Babacar Gaye, a Senegalese general with a reputation for straight talking, has arrived in Damascus to head up a pared down team of unarmed UN observers who remain unable to carry out their mission amid spiralling violence.
A 30-day extension to the monitoring mission was all that the deeply divided UN Security Council managed to agree on last week as it tried to reach a resolution to end the bloodshed. However, with the country in all out civil war, the team remain largely confined to their hotel rooms, raising questions as to the use of their continued presence.
Half of the team have been sent home, with just 150 remaining in Syria yesterday. Though they embark on fact-finding and humanitarian operations when conditions allow, the monitoring mission remains suspended.
“The mission operates on a reduced basis, reduced in numbers, reduced in team sites in the provinces and does what it can,” said UN peacekeeping chief Hervé Ladsous.
Speaking on his arrival in the country Lt Gen Gaye said with just 27 days left “every opportunity will be seized to alleviate the suffering of the population.”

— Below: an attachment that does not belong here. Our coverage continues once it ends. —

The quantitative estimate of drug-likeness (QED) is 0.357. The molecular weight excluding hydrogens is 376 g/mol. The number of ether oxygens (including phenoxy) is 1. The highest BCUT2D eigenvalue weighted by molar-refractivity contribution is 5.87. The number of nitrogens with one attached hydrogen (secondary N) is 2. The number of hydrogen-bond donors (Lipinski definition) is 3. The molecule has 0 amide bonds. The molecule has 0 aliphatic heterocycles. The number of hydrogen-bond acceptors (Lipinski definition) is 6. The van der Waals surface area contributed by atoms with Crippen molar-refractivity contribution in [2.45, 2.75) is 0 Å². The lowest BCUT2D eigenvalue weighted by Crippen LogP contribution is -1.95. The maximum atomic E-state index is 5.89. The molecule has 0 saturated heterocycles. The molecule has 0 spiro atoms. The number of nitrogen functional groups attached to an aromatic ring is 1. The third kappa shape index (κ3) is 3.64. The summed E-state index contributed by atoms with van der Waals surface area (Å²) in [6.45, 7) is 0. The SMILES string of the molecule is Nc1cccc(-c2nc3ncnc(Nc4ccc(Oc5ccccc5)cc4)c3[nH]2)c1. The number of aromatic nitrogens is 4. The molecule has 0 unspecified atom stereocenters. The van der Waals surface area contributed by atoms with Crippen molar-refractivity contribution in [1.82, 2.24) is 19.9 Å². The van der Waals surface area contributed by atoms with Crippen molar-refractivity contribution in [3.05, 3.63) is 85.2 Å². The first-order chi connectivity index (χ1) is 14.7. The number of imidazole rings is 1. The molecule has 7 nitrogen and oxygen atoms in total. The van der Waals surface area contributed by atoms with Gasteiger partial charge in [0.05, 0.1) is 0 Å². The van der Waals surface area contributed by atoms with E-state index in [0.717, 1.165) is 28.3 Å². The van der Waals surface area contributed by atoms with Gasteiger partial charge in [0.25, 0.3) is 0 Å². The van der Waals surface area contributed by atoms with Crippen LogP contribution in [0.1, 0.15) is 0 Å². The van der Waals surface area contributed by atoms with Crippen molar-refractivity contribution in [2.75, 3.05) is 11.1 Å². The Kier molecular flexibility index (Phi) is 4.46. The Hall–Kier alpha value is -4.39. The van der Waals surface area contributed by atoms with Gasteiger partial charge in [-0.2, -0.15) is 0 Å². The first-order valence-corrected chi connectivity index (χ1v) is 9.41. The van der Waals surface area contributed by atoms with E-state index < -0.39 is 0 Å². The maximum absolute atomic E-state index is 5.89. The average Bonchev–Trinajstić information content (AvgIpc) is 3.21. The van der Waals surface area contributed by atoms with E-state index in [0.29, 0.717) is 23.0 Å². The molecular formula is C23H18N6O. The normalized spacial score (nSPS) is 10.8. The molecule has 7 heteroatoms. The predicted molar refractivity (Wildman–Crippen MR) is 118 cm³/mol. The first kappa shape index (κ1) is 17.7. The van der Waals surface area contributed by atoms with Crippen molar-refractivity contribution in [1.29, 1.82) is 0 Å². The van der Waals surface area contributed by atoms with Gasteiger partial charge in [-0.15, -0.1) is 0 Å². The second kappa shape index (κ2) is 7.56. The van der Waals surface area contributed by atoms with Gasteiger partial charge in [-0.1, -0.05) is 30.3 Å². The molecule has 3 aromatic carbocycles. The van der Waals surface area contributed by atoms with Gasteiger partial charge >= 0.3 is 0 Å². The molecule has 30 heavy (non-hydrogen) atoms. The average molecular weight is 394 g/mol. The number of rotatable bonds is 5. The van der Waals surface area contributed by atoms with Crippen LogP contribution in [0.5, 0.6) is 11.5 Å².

Force commander for the UN mission in the Democratic Republic of the Congo (DRC) from 2005 and 2010, before becoming a military advisor at the UN’s department of peacekeeping, Lt Gen Gaye has a reputation as a “straight shooter” according to Inner City Press. The diplomatic blog goes on to say that during his days in the DRC he spoke “freely, perhaps too freely about how Sisyphus-like he found it to ask his soldiers to not have sex for small amount of money with the Congolese they were supposed to protect.”
The observer mission’s mandate will not be renewed unless conditions on the ground improve, according to the terms of the extension, after Russia objected a draft saying this would be the final month for the mission.
Fierce words between Moscow and Washington continued yesterday as Russian foreign minister Sergey Lavrov said that the United States’ position on Syria is a “direct endorsement of terrorism”. He accused the US of deliberately refraining from condemning the bombing in Damascus that took out key members of the regime in the hope that such acts could speed the adoption of a Chapter 7 Security Council resolution, which would allow for military intervention.